In some industries, quality is an absolute necessity. You wouldn't want to use a pacemaker that a lab hasn't thoroughly tested or Internet banking that a security specialist hasn't audited. But in the software industry, the reality is that most developers are building web or mobile applications that don't have any enormous ramifications if the product isn't working at all times as expected. You might risk losing customers for the occasional minor bug or usability issue, but we rarely encounter problems in software that create adverse real-world effects. Most times, they're minor annoyances that don't cause customers to leave in droves.

As software developers and testers, we don't want to slow down too much or put buggy software into the world. What we need is to learn how to balance speed and quality properly.

Balancing Speed and Quality in Software Development

Going too fast with development and testing will lead to quality issues, but focusing too much on quality can slow down your entire process. The trick is to find the right amount of each for where the project stands at the time. Of course, getting to a point where we can safely test and deploy applications in rapid iterations is much easier said than done. However, it's doable with time and effort.

Here are five tactics that you can put into practice in your organization that will help bring you and your team closer to the right balance for speed and quality across all your applications.

1) Automated testing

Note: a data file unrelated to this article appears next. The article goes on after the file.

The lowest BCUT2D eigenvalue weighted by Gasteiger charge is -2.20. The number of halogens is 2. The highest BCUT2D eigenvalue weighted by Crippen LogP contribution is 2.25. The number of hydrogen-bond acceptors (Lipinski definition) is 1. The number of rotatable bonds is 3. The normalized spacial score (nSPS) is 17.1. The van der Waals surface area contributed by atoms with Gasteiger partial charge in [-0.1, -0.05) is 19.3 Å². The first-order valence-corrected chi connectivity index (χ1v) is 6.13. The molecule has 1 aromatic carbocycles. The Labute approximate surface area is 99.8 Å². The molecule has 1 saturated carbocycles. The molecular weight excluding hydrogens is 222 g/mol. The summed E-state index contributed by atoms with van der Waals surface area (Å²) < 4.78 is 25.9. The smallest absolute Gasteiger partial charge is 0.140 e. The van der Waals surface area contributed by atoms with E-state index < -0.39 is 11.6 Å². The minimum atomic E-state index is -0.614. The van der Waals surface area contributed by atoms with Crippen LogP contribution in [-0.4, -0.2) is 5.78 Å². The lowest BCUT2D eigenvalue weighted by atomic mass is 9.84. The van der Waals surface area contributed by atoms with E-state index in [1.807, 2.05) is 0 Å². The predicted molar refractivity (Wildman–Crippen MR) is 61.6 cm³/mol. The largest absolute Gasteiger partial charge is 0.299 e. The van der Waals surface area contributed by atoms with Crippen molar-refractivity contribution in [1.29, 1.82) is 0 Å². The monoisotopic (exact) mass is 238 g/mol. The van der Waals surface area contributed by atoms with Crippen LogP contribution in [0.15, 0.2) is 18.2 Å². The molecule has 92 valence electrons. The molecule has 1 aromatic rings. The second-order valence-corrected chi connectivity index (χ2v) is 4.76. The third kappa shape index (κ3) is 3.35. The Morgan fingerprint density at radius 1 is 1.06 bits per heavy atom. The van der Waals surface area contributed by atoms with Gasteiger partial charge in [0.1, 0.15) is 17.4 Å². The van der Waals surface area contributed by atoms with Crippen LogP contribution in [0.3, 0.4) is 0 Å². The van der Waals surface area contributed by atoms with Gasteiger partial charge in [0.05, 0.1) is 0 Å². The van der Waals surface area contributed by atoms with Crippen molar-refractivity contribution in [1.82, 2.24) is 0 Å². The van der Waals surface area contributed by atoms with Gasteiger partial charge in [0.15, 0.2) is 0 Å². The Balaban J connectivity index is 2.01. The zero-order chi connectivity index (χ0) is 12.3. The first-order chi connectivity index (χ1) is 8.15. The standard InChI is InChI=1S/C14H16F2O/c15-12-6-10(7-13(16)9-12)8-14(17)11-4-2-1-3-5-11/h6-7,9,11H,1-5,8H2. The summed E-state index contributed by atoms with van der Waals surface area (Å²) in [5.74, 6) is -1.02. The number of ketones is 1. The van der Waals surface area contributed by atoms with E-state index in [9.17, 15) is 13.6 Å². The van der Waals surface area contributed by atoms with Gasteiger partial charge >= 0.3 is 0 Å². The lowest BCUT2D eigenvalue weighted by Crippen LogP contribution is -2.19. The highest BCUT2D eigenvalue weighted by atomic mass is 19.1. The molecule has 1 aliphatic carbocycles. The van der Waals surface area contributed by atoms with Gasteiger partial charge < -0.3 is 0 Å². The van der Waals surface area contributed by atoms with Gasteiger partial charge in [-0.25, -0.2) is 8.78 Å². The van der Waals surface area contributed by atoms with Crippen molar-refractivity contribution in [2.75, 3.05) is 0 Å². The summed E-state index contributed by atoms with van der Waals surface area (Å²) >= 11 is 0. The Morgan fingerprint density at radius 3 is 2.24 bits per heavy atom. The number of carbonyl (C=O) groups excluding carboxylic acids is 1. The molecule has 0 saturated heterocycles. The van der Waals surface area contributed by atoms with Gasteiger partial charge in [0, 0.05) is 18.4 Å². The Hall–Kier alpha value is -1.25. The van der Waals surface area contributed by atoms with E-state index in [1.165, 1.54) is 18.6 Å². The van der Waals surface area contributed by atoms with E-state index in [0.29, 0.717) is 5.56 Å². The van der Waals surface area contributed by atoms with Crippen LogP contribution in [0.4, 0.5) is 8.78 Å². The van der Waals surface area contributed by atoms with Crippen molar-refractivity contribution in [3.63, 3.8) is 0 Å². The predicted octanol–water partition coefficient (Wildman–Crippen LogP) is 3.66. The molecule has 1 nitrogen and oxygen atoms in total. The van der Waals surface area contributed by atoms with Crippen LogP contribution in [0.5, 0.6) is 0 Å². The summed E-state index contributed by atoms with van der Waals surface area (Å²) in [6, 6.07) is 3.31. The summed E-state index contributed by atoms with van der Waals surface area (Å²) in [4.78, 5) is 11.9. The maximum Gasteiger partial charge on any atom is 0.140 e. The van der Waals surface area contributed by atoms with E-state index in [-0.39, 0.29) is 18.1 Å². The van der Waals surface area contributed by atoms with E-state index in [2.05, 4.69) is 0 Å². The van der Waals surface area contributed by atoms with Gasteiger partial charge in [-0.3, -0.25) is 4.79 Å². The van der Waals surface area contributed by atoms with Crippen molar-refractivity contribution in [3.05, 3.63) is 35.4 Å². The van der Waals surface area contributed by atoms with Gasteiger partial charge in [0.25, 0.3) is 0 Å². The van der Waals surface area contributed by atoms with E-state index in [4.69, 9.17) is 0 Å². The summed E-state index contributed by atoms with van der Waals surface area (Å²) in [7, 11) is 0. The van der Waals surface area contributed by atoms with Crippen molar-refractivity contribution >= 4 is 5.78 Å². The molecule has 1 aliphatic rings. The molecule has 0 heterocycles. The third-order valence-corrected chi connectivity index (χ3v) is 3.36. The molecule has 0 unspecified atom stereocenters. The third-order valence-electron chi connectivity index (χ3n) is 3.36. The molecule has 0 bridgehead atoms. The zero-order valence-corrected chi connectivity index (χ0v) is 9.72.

Most software teams have testing processes in place, but often, they treat those processes as a secondary task that doesn't have much importance compared to building features and patching bugs. Even in 2023, many teams I've worked with do mostly manual testing just before deployments—a slow, tedious, and error-prone process that causes problems to slip unnoticed. Automating these repetitive tasks gives them a significant boost by eliminating them and catching regressions quicker. Test automation isn't a replacement for manual testing, but it definitely helps speed and quality in an application.

While automated testing helps developers and testers complete their tasks quicker, it can become an obstacle if teams don't pay close attention to it throughout the entire product lifecycle. I've seen teams boast that they have thousands of automated test cases, but upon closer inspection, the automation isn't helping them as much as they think. The team likely has huge gaps in coverage, or they're not testing high business value segments of the application. The test suite also takes hours to run and fails frequently due to flakiness, leading them to spend more time fixing the test suite and taking precious time away from other work. The key is to ensure that automated testing keeps speed and quality balanced well enough to help the team deliver quickly and address issues as soon as possible when that balance is tipping over to one side.

2) Continuous Integration/Continuous Deployment

Automated tests for your applications are nice, but if you or your team aren't running those tests frequently, you're wasting time building them. My experience working with hundreds of developers and testers throughout my career shows that very few run their application's automated test suites locally. A continuous integration environment is crucial for any organization that wants to feel confident in delivering its products quickly. A well-built CI system will run your automated tests as often and early as possible to catch potential problems when they're easier and cheaper to fix.